The general premise behind the website is that it picks a random quote from one of the Harry Potter books, and you have to try and guess which one it belongs to. After you guess it tells you if you got it right or wrong, and some additional context around the quote. See how well you can do! It's live at https://alexbeals.com/projects/guessthebook.
How It Came About
I was working on a separate project, and needed an API for generating sentences. I found a few ones online, but most of them weren't high enough quality sentences, or weren't free. So I decided to make my own, sourcing it from random book files. Then, as a proof of concept, I figured I'd make a short game out of it.
I spent around two days hacking together some images and a rudimentary UI, and this is what came out:
This version was OKAY. The base bit of the game was there (the sentence, choosing the book, and seeing if you were right or wrong, but it looked pretty ugly, and without the context it wasn't that fun to play.
I got back to school, and decided to carve out some time to improve it a bit. The first thing I did was scrap the vertical layout (I wanted it to be more mobile friendly initially) in favor of a wider but better for desktop layout. Specifically, a book.
This looks infinitely better than the scroll. It still has the books layout on the left, but finally has hidden context that gets revealed when you choose. The game is a lot more engaging, and you read more of the text. To do that, my extractor gets the main quote (with a min of 45 characters), and also tries to pull 750 total characters from the surrounding text.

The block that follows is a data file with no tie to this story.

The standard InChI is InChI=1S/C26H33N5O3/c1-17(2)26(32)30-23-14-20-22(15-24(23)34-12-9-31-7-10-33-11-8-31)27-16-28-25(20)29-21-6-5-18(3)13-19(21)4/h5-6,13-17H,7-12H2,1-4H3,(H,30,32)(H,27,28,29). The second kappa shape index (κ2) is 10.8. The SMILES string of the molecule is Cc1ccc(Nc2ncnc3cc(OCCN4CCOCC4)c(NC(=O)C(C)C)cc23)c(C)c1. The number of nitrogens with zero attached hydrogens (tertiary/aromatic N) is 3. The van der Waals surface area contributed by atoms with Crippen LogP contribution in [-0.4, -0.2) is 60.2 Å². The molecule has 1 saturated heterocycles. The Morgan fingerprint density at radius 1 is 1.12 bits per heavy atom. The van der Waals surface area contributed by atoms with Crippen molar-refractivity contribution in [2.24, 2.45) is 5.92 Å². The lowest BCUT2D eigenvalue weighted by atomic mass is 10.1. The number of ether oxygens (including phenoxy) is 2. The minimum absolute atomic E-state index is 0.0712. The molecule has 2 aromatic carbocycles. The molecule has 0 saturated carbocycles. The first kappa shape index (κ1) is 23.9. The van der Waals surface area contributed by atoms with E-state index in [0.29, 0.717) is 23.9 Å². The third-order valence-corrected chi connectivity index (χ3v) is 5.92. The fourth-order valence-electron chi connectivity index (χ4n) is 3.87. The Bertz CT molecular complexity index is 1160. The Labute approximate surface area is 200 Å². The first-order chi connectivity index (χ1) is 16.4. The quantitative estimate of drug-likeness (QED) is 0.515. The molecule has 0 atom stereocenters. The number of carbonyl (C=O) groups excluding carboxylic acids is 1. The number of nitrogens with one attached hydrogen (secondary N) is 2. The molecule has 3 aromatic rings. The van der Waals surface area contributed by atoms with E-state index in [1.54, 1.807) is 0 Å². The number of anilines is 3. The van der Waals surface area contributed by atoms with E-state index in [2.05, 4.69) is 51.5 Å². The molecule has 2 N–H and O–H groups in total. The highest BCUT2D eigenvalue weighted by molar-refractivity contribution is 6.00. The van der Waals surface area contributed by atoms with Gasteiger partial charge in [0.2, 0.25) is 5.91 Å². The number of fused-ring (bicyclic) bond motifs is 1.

I decided I wanted to revamp the left side into a more linear layout that would also have the name of the books in case the covers weren't sufficient.
This was a minor sacrifice in terms of UI, but a great increase in terms of UX, so I stuck with it. But I decided to add one more thing.
I wanted to make the pages flip. Instead of just changing the content on the right page, I wanted it to flip to a new page. This also would allow me to take the header instructions (that had remained untouched since Iteration 1), and put them onto a page in the beginning that you could flip past (along with pages for credits/links/etc.) So I implemented turn.js, a great JS library, and made it happen! You can check it out live on the website, or watch this massive gif
Putting it all together
To compile the scss file, just use
scss --watch main.scss:main.css --style compressed in the assets folder.
I excluded the HP .txt files from the repo, so they would need to be acquired and placed into a root folder
harry_potter, and labeled book_1.txt through book_7.txt respectively.
Thanks to J.K. Rowling for creating the magical world of Harry Potter. All excerpts from the books are the right of J.K. Rowling.
Thanks to Emmanuel Garcia for turn.js, which powers the page flip animations.
Thanks to Dougit Design for the book asset which I used.
Created by Alex Beals © 2017